Sometimes I just like to play around in the kitchen, pretending like I know what I’m doing. 🙂 This dessert is the result of a few lucky accidents and experiments that pushed the boundaries of what a pudding can be. I just kept asking “what if…” until I had a final product unlike anything I’ve ever seen. This dessert is 50% tapioca pudding, 50% creme brûlée, and 100% delicious. It starts out as a humble tapioca until we make a few smart substitutions to transform it into a completely unique caramelized, custard-like dessert.
The best part? For such a rich pudding, each serving has less than 250 calories. This one takes a little work, but it’s well worth the effort. Let’s roll up our sleeves and get started…
Makes 4 ramekins
- 2 13.5 oz. cans light coconut milk
- ¼ cup granulated tapioca
- ¼ cup + 2 tablespoons maple syrup
- dash of salt
- 1 ½ tablespoons vanilla
- berries for garnish
- For optional whipped cream: 1 can full-fat coconut milk, vanilla, and agave to taste
Part One: The Pudding
In a saucepan, add 1 ¾ cans of coconut milk – save a few tablespoons for our caramel sauce later. Stir in a dash of salt and the tapioca granules and allow to simmer over medium heat. Stir occasionally.
Meanwhile, we’re going to “caramelize” some maple syrup. By taking this extra step, the pudding will have an even richer and more custardy flavor. So, in a separate skillet, add ¼ cup maple syrup and cook over medium heat until it starts to bubble. Stir regularly and allow it to bubble for several minutes until it becomes thick and sticky – if you were to remove this from the heat and let it cool, you’d have solid maple candy. Before that happens, pour the syrup into the tapioca pudding and stir well.
When the tapioca starts to swell and become translucent, remove it from the heat and stir in 1 ½ tablespoons of vanilla. Then, pour the pudding into 4 ramekins and let chill for at least 4 hours.
Part Two: The Caramelized Maple Sauce
This step was also an accident. If you caramelize the maple syrup (like above), it becomes hard candy when cooled… but add in a little liquid (coconut milk), and you have a sweet caramel sauce with the perfect texture. So just like before, we’re basically going to caramelize a little more syrup.
Reheat that skillet and add another 2-3 tablespoons of maple syrup. Again, allow it to bubble for several minutes (stirring constantly). This time, remove it from the heat and add about 2 tablespoons of the reserved coconut milk. As it cools, it should have a light golden color and a wonderful caramelized maple taste. Set this aside until ready to be served.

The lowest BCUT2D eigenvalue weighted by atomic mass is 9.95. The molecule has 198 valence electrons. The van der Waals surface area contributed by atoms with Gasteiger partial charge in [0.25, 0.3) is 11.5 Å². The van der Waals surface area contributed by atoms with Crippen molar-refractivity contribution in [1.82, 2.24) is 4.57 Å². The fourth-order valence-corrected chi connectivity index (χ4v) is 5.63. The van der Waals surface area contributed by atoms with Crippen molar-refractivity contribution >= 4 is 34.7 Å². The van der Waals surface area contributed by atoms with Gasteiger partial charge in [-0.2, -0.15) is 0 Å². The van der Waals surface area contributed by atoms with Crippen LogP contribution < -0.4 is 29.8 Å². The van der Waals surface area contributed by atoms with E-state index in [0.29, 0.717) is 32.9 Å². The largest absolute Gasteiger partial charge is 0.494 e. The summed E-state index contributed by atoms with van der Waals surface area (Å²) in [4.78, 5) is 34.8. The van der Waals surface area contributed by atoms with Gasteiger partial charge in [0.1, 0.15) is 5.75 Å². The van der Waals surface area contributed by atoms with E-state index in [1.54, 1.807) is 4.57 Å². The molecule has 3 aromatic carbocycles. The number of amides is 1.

Part Three: The Brûlée
Brûlée is French for “burned” and in a creme brûlée it refers to the sugar that is burnt and caramelized onto the top of the custard. In our case, we’ll be caramelizing a little of the maple sauce in the broiler.
Allow the the pudding to thoroughly chill until the top has a solid film. Then, using a pastry brush (or just a fork), coat the top of each ramekin with a thin layer of the sauce. Add to your oven’s broiler for about 5 minutes until the sauce starts bubbling and caramelizing. Finally, return to the refrigerator (or freezer) for about 10 minutes before serving so that the maple caramel forms a crust on top. [Of course, you could also use a brûlée torch – if you’re cool like that].
For a little extra awesome…
You *can* just eat this as it is, but if you want to go the extra mile, set the ramakin on a plate and swirl a little maple sauce next to it. Then, top with a dollop of coconut whipped cream*, a few berries, and a sprig of mint. Bon appétit!
*To make a simple coconut whipped cream, refrigerate a can of full-fat coconut milk. After a few hours, the fat will separate from the water and solidify. Extract the solid parts (draining away all the water). You can then whip (by hand or with an electric beater) with a little vanilla and sweetener into a creamy whipped topping.